'That's A Clown Question, Bro' Or The Rhetorical Comeback Rounding Twitter

Jun 13, 2012
Originally published on June 20, 2012 6:04 pm

If Twitter has its way, "That's a clown question, bro" will join "Don't tase me, bro" in the annals of popular rhetorical comebacks.

"That's a clown question, bro" comes from 19-year-old baseball phenom Bryce Harper. That's what he told a Canadian journalist yesterday, following his second three-hit game in a row.

The journalist asked the Nationals' Harper if he was going to celebrate by drinking a beer, being that the legal drinking age in Canada is 19.

Harper, who is Mormon, rolled his eyes and said, "I'm not going to answer that. That's a clown question, bro."

In truth, the phrase is much funnier in print and removed from the context, as you'll see in this video:

But that hasn't stopped Twitter. The phrase has ignited debate. There is a T-shirt now. And many have noted that in a confrontational interview today, NBA Commissioner David Stern should have resorted to the Harperism.

Instead, when Jim Rome asked Stern, "Was the fix in for the [NBA] lottery?" He replied, "Have you stopped beating your wife yet?" an answer that called into question the trickery of the phrasing.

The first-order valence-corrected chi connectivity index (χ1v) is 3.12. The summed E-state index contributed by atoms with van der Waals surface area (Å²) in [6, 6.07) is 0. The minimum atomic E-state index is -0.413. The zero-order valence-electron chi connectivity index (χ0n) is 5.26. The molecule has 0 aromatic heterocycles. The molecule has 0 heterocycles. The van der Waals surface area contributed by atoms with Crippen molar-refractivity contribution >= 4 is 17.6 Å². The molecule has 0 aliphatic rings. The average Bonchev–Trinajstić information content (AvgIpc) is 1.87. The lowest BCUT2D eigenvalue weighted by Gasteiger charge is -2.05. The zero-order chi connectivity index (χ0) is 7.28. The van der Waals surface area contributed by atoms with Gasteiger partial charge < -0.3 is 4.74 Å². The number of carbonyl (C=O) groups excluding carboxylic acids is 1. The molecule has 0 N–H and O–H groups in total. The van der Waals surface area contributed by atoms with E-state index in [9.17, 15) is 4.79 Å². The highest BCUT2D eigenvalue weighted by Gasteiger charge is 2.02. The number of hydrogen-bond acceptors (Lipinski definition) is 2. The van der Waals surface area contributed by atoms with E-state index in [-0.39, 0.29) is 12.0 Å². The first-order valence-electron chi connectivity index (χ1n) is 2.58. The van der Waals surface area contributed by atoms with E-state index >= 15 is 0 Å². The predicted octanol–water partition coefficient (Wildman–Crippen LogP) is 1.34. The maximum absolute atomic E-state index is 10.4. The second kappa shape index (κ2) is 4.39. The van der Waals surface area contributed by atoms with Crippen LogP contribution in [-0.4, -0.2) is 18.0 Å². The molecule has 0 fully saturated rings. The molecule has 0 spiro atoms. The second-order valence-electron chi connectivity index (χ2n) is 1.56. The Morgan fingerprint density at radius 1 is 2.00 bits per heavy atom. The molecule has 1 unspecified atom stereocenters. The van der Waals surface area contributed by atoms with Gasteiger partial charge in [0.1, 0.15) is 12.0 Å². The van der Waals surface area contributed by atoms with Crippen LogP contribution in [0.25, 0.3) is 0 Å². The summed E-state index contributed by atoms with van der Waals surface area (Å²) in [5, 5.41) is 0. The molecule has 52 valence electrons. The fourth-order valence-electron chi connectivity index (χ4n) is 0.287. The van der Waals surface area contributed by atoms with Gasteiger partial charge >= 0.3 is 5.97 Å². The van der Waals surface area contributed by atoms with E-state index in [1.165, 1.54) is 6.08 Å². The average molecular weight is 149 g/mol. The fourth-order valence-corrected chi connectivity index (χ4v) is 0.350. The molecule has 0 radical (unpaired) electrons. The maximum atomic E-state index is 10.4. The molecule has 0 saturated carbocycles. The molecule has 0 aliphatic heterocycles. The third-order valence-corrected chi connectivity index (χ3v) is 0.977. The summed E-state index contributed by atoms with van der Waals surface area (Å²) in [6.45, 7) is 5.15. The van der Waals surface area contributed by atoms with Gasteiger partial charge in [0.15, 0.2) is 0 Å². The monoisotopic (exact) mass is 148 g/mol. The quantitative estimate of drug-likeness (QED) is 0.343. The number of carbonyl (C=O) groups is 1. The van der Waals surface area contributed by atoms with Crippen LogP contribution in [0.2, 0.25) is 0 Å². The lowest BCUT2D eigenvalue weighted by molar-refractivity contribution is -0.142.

Chris Moody, a political reporter for Yahoo!, tweets:

"Jay Carney didn't say "that's a clown question, bro" during today's WH presser. This is how I feel about that: http://bit.ly/NfSdKU"

We'll note that unlike "Don't tase me, bro." the Harperism has not gotten an entry on Urbandictionary.com.

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One more exchange that's getting a lot of attention online comes courtesy of Major League Baseball's newest phenom, the Washington National's 19-year-old star outfielder Bryce Harper.


Last night in Toronto, Harper hit a towering home run against the hometown Blue Jays. It traveled some 450 feet before ricocheting loudly off the side of a stadium restaurant.

BLOCK: While that hit has landed on countless online highlight reels, what's really getting people's attention is what Bryce Harper said afterward in the locker room. He was asked by a reporter if he would enjoy a celebratory beer in Toronto, where the drinking age is only 19. He refused to answer, saying...

BRYCE HARPER: That's a clown question, bro.

CORNISH: It goes by pretty fast so let's play that again.

HARPER: That's a clown question, bro.

CORNISH: And those few simple words: That's a clown question, bro, have gone truly viral.

BLOCK: While it might be taken as an affront to the clown community, we want to make one thing clear: the president of the World Clown Association is not offended.

JOYCE PAYNE: My name is Joyce Payne. I perform professionally as Joy The Magic Clown.

CORNISH: And Joy The Magic Clown knows a thing or two about real clown questions.

PAYNE: Is that you really hair? Where did you get your shoes? Are you a real clown? Clowns are creative people. We can answer any way we want.

BLOCK: So, to be clear, Bryce Harper and the clowns of the world are on the same team. Transcript provided by NPR, Copyright NPR.